Spotlight on SIG Cloud Provider

One of the most popular ways developers use Kubernetes-related services is via cloud providers, but have you ever wondered how cloud providers can do that? How does this whole process of integration of Kubernetes to various cloud providers happen? To answer that, let's put the spotlight on SIG Cloud Provider.

SIG Cloud Provider works to create seamless integrations between Kubernetes and various cloud providers. Their mission? Keeping the Kubernetes ecosystem fair and open for all. By setting clear standards and requirements, they ensure every cloud provider plays nicely with Kubernetes. It is their responsibility to configure cluster components to enable cloud provider integrations.

In this blog of the SIG Spotlight series, Arujjwal Negi interviews Michael McCune (Red Hat), also known as elmiko, co-chair of SIG Cloud Provider, to give us an insight into the workings of this group.


Arujjwal: Let's start by getting to know you. Can you give us a small intro about yourself and how you got into Kubernetes?

Michael: Hi, I’m Michael McCune, most people around the community call me by my handle, elmiko. I’ve been a software developer for a long time now (Windows 3.1 was popular when I started!), and I’ve been involved with open-source software for most of my career. I first got involved with Kubernetes as a developer of machine learning and data science applications; the team I was on at the time was creating tutorials and examples to demonstrate the use of technologies like Apache Spark on Kubernetes. That said, I’ve been interested in distributed systems for many years and when an opportunity arose to join a team working directly on Kubernetes, I jumped at it!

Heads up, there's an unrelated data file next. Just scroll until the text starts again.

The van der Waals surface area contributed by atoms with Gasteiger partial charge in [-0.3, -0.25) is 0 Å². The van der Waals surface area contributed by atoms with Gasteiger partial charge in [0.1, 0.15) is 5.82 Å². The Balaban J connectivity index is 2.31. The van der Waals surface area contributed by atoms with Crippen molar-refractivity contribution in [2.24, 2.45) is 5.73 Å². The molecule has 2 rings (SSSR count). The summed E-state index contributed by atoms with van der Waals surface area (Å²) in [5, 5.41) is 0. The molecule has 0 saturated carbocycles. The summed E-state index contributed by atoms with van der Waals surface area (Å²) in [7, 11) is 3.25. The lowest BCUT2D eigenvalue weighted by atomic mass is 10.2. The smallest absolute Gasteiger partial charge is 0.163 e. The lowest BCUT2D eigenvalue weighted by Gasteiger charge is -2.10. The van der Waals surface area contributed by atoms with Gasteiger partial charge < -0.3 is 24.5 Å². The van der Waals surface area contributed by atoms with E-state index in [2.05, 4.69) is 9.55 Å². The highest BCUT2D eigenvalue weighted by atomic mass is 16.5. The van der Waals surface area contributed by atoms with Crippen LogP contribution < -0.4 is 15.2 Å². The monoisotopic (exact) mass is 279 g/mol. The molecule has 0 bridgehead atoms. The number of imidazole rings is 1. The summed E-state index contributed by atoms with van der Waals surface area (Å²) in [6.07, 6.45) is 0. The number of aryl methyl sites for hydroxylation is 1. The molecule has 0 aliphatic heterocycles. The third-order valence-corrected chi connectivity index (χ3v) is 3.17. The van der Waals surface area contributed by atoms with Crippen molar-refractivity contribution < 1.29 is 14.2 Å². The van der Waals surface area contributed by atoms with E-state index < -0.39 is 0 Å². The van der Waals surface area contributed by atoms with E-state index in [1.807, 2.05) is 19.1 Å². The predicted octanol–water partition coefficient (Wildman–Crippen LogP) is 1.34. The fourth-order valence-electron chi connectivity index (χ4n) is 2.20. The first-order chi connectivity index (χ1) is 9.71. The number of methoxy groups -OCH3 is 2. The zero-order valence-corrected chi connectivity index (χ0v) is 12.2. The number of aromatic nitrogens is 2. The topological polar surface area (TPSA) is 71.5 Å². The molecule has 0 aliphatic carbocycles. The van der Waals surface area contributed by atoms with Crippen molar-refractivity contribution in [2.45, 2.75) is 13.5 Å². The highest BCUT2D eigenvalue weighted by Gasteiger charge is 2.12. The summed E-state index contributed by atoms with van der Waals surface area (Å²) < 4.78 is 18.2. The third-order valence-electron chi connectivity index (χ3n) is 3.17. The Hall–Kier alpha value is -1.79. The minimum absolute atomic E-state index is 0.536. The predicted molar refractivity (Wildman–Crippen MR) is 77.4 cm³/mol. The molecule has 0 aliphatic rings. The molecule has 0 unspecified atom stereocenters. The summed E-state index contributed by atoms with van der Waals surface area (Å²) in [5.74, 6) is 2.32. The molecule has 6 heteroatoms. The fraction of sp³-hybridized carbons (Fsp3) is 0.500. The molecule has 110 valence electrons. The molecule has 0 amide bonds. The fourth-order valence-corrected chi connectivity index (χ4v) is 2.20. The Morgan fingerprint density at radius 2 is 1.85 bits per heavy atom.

Functioning and working

Arujjwal: Can you give us an insight into what SIG Cloud Provider does and how it functions?

Michael: SIG Cloud Provider was formed to help ensure that Kubernetes provides a neutral integration point for all infrastructure providers. Our largest task to date has been the extraction and migration of in-tree cloud controllers to out-of-tree components. The SIG meets regularly to discuss progress and upcoming tasks and also to answer questions and bugs that arise. Additionally, we act as a coordination point for cloud provider subprojects such as the cloud provider framework, specific cloud controller implementations, and the Konnectivity proxy project.

Arujjwal: After going through the project README, I learned that SIG Cloud Provider works with the integration of Kubernetes with cloud providers. How does this whole process go?